Fuck! He bit his tongue and smiled thinly at the small figure behind the fridge door. Suzie, his sister’s BFF was standing there, sipping one of his cans! How did she get there, how fast? Always loitering around Vicky, Suzie had this indescribably awkward presence, and a talent to get close to Ethan whenever possible.

“Oh. Hey. Party’s going well, I hope,” he offered politely.

“It can always get better. Why don’t you join? We could all hang out and chat and…” she started, but Ethan was suddenly hit by a glare of the sun, from a car or something, hitting him square in the eyes. He squinted towards the hall, spotting the silhouette of a stocky guy standing in the doorframe in front of… it looked like an equipment cart on the front porch.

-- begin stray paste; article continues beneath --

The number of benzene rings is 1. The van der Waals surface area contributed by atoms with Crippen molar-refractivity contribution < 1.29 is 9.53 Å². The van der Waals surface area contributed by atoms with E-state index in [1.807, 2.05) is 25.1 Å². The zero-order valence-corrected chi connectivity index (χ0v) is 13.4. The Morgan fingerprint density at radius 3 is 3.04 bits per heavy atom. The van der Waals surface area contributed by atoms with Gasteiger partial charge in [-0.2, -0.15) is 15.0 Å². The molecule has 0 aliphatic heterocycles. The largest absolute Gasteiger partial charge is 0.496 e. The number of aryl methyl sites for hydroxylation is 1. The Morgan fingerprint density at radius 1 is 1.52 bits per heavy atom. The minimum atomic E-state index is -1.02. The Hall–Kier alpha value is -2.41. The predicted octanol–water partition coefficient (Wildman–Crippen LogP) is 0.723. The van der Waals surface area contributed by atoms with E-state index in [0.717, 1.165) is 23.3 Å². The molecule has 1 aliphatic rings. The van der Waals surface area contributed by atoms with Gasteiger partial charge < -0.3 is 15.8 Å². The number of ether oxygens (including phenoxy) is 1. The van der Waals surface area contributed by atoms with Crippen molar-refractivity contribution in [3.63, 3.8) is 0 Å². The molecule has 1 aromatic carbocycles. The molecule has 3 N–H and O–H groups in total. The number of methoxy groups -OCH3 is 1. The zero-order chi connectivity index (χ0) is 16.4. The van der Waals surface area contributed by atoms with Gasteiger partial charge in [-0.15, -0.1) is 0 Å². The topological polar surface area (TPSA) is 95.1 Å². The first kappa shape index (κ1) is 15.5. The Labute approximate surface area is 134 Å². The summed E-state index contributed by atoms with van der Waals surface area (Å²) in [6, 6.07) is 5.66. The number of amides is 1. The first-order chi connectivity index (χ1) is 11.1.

“Why is the front door open?” he squinted.

Suzie followed Ethan’s line of sight, “Oh my god, that’s Nora. I can’t believe she actually came!”

The guy shifted, and sure enough, there was a face among the apparatus, and Ethan was embarrassed to finally recognize a very elaborate wheelchair there, with a desktop tray thing, and a computer, and straps and… it was a lot.

“We call her robot girl.” she added under her breath.

Ethan gave Suzie a sharp look.

“What?! It’s better than ‘the vegetable!'”

Ethan couldn’t disagree, suddenly remembering his sister whining about having to take care of “some stupid special needs idiot” at school to buff up her college applications. It had been through those thin walls, to Suzie or another friend, definitely not to him or their parents, or he would have remembered her being chewed out for being so insensitive.